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Numerical linear algebra and optimization. Vol. 1. (English) Zbl 0714.65063
Redwood City, CA: Addison-Wesley Publishing Company. xvii, 426 p. DM 95.00 (1991).
The authors of this book are well-known researchers in numerical optimization methods. The book is intended for teaching purpose and can be considered as a thorough up-to-date course in numerical linear algebra and optimization. Volume 1 consists of eight chapters. After the Introduction, Chapter 2 is devoted to a brief background in linear algebra with concepts and definitions of direct relevance to subsequent chapters.
Chapter 3 deals with some of the fundamental issues that arise in analysing both the nature of mathematical problems and the effect of computation in finite precision. The authors emphasize that mathematically equivalent methods may differ dramatically in their sensitivity to rounding errors and that much of numerical analysis is directed to developing methods that reduce the undesirable consequences of finite precision calculation.
Chapter 4 contains the details about the methods for solving the linear equations system \(Ax=b\), with a nonsingular square matrix A. The basic idea of most of these methods is to find a triangular system with the same solution, that is easy to solve. It is shown that A can be reduced to upper-triangular form through either elimination or direct factorization. Then, the pivoting strategies, the different factorization methods and techniques for updating matrix factorization which have become an essential part of modern linear algebra and optimization are discussed.
Chapter 5 considers general linear compatible systems. These cases are solved by methods that ultimately rely on reduction to a related nonsingular system. It is shown how can be extended the techniques from Chapter 4 to transform a general matrix A to triangular rank-revealing form.
The case of incompatible system \(Ax=b\) is treated in Chapter 6. The linear least-squares problem makes the introduction in the optimization by asking for a vector x that provides the best fit between Ax and b.
Chapters 7 and 8 are devoted to linear programming. Chapter 7 presents background material on linear functions and linear constraints. The primary subject of Chapter 8 is the simplex method invented in 1947 by George B. Dantzig. A class of methods traditionally called nonsimplex but referred here as active-set methods for linear programming are also discussed. In their treatment of the subject, the authors try to emphasize the connection of the linear programming to the general optimization problems as well as to linear algebra.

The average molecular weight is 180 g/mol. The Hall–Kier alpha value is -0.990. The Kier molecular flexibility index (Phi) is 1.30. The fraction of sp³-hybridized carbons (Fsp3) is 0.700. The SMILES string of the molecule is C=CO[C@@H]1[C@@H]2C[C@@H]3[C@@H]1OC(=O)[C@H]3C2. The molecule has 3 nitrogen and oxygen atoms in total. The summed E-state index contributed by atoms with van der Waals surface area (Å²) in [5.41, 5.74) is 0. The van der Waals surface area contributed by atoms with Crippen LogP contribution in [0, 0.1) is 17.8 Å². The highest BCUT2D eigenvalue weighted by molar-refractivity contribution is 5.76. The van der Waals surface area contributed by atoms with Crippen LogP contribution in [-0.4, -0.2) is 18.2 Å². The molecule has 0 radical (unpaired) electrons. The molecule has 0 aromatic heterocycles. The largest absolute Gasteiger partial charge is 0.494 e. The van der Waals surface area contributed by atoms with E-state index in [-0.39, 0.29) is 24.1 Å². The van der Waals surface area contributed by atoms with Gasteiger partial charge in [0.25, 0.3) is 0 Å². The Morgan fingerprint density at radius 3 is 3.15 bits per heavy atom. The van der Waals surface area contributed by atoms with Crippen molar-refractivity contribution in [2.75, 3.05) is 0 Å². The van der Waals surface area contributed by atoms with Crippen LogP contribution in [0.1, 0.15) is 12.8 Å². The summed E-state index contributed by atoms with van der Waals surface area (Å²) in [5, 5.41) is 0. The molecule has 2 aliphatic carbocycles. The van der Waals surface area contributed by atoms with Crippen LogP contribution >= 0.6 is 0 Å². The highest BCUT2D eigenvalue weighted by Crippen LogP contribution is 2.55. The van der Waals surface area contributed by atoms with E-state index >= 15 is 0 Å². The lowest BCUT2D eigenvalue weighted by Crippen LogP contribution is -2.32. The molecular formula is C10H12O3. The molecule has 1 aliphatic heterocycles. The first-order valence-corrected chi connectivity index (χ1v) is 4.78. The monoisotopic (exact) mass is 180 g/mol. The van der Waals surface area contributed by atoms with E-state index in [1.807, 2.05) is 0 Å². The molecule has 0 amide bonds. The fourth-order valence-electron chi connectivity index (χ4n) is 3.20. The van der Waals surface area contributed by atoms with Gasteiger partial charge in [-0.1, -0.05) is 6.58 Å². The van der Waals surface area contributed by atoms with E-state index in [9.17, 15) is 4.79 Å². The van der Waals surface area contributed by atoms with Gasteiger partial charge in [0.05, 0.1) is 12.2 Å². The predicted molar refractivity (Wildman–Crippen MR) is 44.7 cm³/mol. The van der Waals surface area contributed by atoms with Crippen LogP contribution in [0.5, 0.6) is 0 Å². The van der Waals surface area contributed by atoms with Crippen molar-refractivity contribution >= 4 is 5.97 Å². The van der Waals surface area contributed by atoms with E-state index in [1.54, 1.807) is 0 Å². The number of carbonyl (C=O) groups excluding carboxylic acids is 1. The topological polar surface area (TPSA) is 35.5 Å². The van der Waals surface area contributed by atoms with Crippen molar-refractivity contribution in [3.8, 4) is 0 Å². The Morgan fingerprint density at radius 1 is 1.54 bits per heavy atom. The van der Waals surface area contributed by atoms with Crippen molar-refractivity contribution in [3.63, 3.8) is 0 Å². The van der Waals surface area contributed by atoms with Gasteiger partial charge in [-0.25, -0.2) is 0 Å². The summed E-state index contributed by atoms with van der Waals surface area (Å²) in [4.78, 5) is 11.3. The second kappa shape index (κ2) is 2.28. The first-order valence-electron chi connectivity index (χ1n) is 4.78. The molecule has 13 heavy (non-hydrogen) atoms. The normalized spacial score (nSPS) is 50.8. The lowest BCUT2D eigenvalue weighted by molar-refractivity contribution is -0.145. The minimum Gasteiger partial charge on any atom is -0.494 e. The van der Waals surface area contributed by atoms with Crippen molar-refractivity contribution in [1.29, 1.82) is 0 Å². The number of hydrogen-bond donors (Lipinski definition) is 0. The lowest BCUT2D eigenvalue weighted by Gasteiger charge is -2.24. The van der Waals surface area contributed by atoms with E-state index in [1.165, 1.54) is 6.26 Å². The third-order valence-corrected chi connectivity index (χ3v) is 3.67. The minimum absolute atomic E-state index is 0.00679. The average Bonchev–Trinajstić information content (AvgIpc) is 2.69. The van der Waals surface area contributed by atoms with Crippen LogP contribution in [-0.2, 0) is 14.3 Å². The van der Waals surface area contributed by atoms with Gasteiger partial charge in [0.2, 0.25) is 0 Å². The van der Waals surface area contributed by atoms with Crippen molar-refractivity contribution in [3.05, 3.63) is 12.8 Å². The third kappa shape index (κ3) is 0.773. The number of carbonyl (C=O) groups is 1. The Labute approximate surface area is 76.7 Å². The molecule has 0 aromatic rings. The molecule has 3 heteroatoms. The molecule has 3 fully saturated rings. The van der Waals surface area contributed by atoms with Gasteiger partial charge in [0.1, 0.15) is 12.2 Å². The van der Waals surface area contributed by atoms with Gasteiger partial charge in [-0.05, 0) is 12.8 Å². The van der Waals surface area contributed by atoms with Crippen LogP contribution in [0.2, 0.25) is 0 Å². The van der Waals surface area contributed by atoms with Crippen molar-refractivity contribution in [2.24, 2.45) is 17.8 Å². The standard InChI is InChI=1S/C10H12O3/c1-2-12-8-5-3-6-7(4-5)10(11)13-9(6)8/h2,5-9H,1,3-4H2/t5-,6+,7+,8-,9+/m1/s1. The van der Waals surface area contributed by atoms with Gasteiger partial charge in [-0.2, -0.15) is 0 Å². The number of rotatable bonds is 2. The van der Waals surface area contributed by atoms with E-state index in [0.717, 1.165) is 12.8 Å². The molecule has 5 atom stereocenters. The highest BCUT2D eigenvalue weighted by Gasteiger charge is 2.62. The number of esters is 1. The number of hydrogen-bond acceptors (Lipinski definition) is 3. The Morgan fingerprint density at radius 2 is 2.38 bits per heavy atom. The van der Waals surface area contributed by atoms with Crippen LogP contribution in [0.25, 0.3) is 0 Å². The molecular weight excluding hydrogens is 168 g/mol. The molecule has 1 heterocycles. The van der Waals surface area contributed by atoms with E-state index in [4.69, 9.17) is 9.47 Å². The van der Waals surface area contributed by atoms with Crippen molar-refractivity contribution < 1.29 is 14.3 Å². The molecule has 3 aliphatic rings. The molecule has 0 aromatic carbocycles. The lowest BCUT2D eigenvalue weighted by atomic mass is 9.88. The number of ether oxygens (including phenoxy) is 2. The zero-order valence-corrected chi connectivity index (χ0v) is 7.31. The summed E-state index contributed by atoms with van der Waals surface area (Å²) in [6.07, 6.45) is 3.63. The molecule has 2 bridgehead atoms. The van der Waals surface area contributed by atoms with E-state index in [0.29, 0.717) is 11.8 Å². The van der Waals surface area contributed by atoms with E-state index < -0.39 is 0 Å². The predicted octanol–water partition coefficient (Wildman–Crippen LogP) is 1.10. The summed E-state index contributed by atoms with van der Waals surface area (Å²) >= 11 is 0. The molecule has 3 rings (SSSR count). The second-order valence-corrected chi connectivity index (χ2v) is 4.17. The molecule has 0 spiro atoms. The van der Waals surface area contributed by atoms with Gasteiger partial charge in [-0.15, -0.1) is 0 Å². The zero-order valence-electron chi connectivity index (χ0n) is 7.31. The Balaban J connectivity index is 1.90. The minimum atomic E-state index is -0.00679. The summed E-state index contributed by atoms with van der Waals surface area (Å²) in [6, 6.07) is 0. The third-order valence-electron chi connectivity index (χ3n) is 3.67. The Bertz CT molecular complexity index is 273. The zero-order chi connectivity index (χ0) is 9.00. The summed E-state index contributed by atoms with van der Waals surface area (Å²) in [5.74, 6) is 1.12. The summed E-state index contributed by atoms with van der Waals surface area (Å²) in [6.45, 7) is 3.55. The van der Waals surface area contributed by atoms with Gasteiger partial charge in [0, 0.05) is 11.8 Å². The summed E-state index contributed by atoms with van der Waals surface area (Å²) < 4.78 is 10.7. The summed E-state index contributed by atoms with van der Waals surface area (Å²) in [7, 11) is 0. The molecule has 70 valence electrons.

The presentation of the material, in these two chapters, is introductory, theorems and proofs are worked in detail and the pace is leisurely.
All the presented algorithms in the book are illustrated with detailed examples to enable one to write one’s own computer code and to understand numerical methods. Volume 1 contains 221 exercises of varying difficulty, distributed approximately uniformly among the seven chapters of the volume. Many of these are intended to be solved using an interactive package for matrix computations.
Each chapter has a Further Reading section intended to provide more detailed coverage of relevant topics.
An index round out this useful publication.
In summary, this volume is well organized and almost self-contained. It certainly will be of great value both for teaching purposes as well as for anyone who works in the broad area of numerical methods and software.
Reviewer: F.Luban

MSC:
65K05 Numerical mathematical programming methods
65F05 Direct numerical methods for linear systems and matrix inversion
90C05 Linear programming
65-01 Introductory exposition (textbooks, tutorial papers, etc.) pertaining to numerical analysis
90-04 Software, source code, etc. for problems pertaining to operations research and mathematical programming
15-04 Software, source code, etc. for problems pertaining to linear algebra
65G50 Roundoff error
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